In a Multi-cultural and pluralistic religions situation of India the greatest challenges of the mass media recently was the pogrom in Gujarat. The mass media in English reported that there was a planned genocide of the Muslims in Gujarat following the gruesome burning of a compartment of the Sabarmati Express Train at Godhra on Feb 27, 2002, which resulted in the death of 57 the devotees of God Ram.
Day after the incident the Vishwa Hindu Parishad (The World Hindu Council) announced a national strike. But strike or no strike, many groups of people went around on the day of the strike and on the following days, weeks and months attacking Muslims all over Gujarat. Some people in the government machinery either supported the communal attack or sat at the fence.The minority community of Muslims was no match for the systematically organized attacks of the fanatical and fundamentalist groups. The results were more than 2000 Muslims killed and about a lakh Muslims were made refugees in camps in their own country!
The main targets the communal attacks was small and big business establishments as well as the residence of the Muslims all over Gujarat. Consequently the Muslims suffered also loss of properties worth crores of rupees and got crippled economically. In Ahmedabad alone more than 500 small and big restaurants and hotels owned by Muslims were raised to the ground.
These attacks on Muslims all over Gujarat were carried out as if spontaneous outburst of anger of ordinary people as a reaction to burning to death of devotees of God Ram in railway compartment of Sabarmati Express. But to any discerning observer the Gujarat carnage was a well planned and executed in minute details by the politicized Hindu fanatics and fundamentalists with the approval and sometimes open support of the ruling Bharatiya Janta Party (BJP) and the followers of the Sangh Parivar.
The Gujarat carnage threw up great changes to the media in the state. The reaction to the carnage varied from paper to paper and from one television broadcaster to another. Radio and Government controlled Doordarshan gave the ruling parties’ views. But the English press and the International Press and other media gave a totally different picture. A well known Gujarati columnist Mr Gunvant Shah was so exasperated with the English Media that he wrote in his Sunday column in “Sandesh”Gujarati daily.
“Tell a lie, but do it in English Write a lie, but do it in English Print a lie, but do it in English This way you will make threefold profits:You will be considered secular,You will be considered intellectual,You will be considered large-hearted.”
Sad to say that, like fishing in the troubled waters, some Gujarati language newspapers were concerned not with fair reporting of the daily happenings but only on the money they can make and the circulation they can build up by supporting and fanning the communal tension.The cultural and religious pluralism of India is very much in evidence in the north western state of Gujarat. This multi-cultural and religious pluralism made the communal situation worse and the challengers of the media even greater.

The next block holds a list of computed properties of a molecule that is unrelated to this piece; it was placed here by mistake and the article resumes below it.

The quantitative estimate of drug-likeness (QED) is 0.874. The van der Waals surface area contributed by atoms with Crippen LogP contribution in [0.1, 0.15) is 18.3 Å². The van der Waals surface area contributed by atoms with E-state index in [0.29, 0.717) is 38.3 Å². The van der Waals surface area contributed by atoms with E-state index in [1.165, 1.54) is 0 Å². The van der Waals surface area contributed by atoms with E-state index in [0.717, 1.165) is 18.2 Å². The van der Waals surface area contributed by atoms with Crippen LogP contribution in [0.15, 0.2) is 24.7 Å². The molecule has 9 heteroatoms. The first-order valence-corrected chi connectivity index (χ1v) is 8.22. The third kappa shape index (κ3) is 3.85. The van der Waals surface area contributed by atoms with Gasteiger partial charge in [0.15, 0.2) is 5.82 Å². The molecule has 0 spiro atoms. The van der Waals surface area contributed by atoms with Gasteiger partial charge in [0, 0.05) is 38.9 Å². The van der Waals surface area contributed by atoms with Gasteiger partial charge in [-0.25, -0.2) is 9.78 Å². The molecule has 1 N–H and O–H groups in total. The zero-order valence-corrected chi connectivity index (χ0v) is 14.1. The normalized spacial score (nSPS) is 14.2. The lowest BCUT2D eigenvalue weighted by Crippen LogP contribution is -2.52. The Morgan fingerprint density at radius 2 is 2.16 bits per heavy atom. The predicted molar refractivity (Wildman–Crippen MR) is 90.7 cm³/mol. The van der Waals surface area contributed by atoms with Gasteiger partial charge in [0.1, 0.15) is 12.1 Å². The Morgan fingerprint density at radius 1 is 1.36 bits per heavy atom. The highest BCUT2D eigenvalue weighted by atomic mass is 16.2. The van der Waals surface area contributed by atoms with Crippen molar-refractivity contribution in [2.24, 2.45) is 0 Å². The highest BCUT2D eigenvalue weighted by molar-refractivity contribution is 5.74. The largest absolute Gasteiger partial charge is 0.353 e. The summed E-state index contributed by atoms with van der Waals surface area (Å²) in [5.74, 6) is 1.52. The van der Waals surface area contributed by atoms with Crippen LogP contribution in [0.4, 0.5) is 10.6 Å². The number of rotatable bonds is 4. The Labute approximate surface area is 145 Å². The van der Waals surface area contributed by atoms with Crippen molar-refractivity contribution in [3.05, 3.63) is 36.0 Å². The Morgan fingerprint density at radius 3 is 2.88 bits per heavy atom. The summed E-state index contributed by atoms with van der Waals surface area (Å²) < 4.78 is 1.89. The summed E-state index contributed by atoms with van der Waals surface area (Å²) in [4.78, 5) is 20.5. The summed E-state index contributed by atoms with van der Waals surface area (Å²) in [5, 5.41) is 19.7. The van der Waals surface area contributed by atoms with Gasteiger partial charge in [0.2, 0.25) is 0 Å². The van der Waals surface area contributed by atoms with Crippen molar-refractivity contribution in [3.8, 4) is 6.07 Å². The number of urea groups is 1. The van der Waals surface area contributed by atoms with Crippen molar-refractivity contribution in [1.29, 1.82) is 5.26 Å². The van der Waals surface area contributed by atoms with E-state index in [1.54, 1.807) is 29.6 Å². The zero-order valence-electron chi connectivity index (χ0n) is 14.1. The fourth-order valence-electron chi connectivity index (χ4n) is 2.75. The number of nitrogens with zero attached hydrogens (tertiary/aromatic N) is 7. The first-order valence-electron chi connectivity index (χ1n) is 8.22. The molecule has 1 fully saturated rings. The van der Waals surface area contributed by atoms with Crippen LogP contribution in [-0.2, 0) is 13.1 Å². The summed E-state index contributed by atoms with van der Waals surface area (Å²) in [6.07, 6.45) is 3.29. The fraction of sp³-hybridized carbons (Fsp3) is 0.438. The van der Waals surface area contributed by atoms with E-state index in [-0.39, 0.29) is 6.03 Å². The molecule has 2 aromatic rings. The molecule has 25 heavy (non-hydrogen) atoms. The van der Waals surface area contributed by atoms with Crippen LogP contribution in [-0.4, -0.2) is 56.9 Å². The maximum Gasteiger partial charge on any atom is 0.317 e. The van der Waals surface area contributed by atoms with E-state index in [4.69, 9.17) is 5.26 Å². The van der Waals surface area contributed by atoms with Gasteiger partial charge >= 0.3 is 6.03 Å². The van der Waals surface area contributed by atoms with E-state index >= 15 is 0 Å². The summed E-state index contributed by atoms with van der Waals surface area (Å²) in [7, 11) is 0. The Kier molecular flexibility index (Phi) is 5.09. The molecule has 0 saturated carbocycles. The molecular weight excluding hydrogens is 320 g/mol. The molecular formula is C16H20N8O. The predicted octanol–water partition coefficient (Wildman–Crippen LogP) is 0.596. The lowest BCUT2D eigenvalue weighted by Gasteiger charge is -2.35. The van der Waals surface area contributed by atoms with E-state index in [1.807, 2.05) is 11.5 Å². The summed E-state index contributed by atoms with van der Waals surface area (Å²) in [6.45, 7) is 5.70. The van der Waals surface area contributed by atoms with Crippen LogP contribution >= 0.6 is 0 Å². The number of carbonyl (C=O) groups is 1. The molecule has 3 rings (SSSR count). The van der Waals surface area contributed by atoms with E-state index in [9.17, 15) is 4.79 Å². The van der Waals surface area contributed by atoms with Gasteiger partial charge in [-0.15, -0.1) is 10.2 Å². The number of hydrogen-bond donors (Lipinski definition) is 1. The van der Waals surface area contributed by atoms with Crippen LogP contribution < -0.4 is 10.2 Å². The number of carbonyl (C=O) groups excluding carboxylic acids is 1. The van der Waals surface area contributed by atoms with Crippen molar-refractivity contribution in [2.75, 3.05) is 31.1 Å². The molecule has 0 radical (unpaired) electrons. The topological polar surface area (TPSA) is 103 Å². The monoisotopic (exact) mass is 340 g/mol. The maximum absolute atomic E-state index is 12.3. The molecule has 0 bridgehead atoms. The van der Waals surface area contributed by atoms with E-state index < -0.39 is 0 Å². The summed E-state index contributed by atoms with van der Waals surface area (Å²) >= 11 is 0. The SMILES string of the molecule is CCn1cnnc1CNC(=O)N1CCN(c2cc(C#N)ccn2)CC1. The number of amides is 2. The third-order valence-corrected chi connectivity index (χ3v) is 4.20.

In the past the media especially the print media were mainly responsible for building up a society deeply rooted in tolerance and harmony in India.So during independence struggle the followers of different culture and religions came together. Hindus and Muslims, Jains and Buddhists, Christians and Parsis, stood shoulder to shoulder and they all unitedly opposed the British rulers for an independent India. The newspapers irrespective of their communal or political affiliation promoted communal harmony and a secular society in the face of cultural and religious diversities.
In a South Asian Seminar at Cochin in Kerala in February 2003 a speaker Dr Daniel Acharuparambil speaking on the theme “Media for Peace in South Asia” quoted Pope John Paul II:“The men and women of the media are bound to contribute to peace by breaking down barriers of mistrust, fostering considerations of other points of view, and striving to bring people together in understanding and respect.”
Here lies the great challenges of the print and broadcasting media. How can we break down the barriers of mistrust? How can we foster consideration of others’ points of view? and how can we bring people together in understanding and respect? The task for the mass media is indeed enormous. Herculean efforts are required.But the people in the media need not get afraid of the enormous task if one is prepared for a step by step approach. The first step is shed ignorance and prejudice against the people of other religions cultures.
In India people are deeply religious of different religions irrespective of their But, Religions unit them. The perceived or imagined danger to one’s religion make him or her to fight to protect his or her religion. Writers and journalists need to be fully aware of this situation where there is much ignorance and prejudices.